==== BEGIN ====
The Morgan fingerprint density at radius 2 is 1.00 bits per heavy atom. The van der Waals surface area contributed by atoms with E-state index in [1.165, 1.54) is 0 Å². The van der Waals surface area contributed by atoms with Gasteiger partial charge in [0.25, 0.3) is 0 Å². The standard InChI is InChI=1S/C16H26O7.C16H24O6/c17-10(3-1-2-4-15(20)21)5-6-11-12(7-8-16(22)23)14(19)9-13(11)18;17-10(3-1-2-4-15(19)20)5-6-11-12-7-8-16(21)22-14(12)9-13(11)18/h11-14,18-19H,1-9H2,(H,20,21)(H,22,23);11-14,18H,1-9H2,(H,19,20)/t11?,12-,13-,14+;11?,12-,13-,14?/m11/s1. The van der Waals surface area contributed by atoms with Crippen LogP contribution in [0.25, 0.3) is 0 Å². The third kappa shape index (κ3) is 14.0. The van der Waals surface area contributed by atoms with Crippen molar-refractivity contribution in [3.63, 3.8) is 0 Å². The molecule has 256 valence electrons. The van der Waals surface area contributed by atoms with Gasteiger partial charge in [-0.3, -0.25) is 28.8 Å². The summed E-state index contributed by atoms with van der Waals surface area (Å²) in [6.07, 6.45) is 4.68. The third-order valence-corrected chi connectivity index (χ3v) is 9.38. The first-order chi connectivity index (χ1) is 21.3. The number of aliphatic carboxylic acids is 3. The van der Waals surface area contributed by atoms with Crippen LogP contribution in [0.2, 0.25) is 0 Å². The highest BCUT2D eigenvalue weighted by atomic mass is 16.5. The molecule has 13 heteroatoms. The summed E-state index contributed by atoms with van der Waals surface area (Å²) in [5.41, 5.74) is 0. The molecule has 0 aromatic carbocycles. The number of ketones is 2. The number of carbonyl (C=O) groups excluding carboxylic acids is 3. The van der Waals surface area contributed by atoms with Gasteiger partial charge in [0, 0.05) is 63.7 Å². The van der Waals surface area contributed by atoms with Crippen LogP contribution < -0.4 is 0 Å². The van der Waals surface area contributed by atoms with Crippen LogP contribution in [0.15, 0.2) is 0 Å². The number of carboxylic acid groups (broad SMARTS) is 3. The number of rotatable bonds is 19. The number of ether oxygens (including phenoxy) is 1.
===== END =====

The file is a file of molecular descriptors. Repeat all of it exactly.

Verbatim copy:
The Morgan fingerprint density at radius 2 is 1.00 bits per heavy atom. The van der Waals surface area contributed by atoms with E-state index in [1.165, 1.54) is 0 Å². The van der Waals surface area contributed by atoms with Gasteiger partial charge in [0.25, 0.3) is 0 Å². The standard InChI is InChI=1S/C16H26O7.C16H24O6/c17-10(3-1-2-4-15(20)21)5-6-11-12(7-8-16(22)23)14(19)9-13(11)18;17-10(3-1-2-4-15(19)20)5-6-11-12-7-8-16(21)22-14(12)9-13(11)18/h11-14,18-19H,1-9H2,(H,20,21)(H,22,23);11-14,18H,1-9H2,(H,19,20)/t11?,12-,13-,14+;11?,12-,13-,14?/m11/s1. The van der Waals surface area contributed by atoms with Crippen LogP contribution in [0.25, 0.3) is 0 Å². The third kappa shape index (κ3) is 14.0. The van der Waals surface area contributed by atoms with Crippen molar-refractivity contribution in [3.63, 3.8) is 0 Å². The molecule has 256 valence electrons. The van der Waals surface area contributed by atoms with Gasteiger partial charge in [-0.3, -0.25) is 28.8 Å². The summed E-state index contributed by atoms with van der Waals surface area (Å²) in [6.07, 6.45) is 4.68. The third-order valence-corrected chi connectivity index (χ3v) is 9.38. The first-order chi connectivity index (χ1) is 21.3. The number of aliphatic carboxylic acids is 3. The van der Waals surface area contributed by atoms with Crippen LogP contribution in [0.2, 0.25) is 0 Å². The highest BCUT2D eigenvalue weighted by atomic mass is 16.5. The molecule has 13 heteroatoms. The summed E-state index contributed by atoms with van der Waals surface area (Å²) in [5.41, 5.74) is 0. The molecule has 0 aromatic carbocycles. The number of ketones is 2. The number of carbonyl (C=O) groups excluding carboxylic acids is 3. The van der Waals surface area contributed by atoms with Gasteiger partial charge in [0, 0.05) is 63.7 Å². The van der Waals surface area contributed by atoms with Crippen LogP contribution < -0.4 is 0 Å². The van der Waals surface area contributed by atoms with Crippen LogP contribution in [0.15, 0.2) is 0 Å². The number of carboxylic acid groups (broad SMARTS) is 3. The number of rotatable bonds is 19. The number of ether oxygens (including phenoxy) is 1.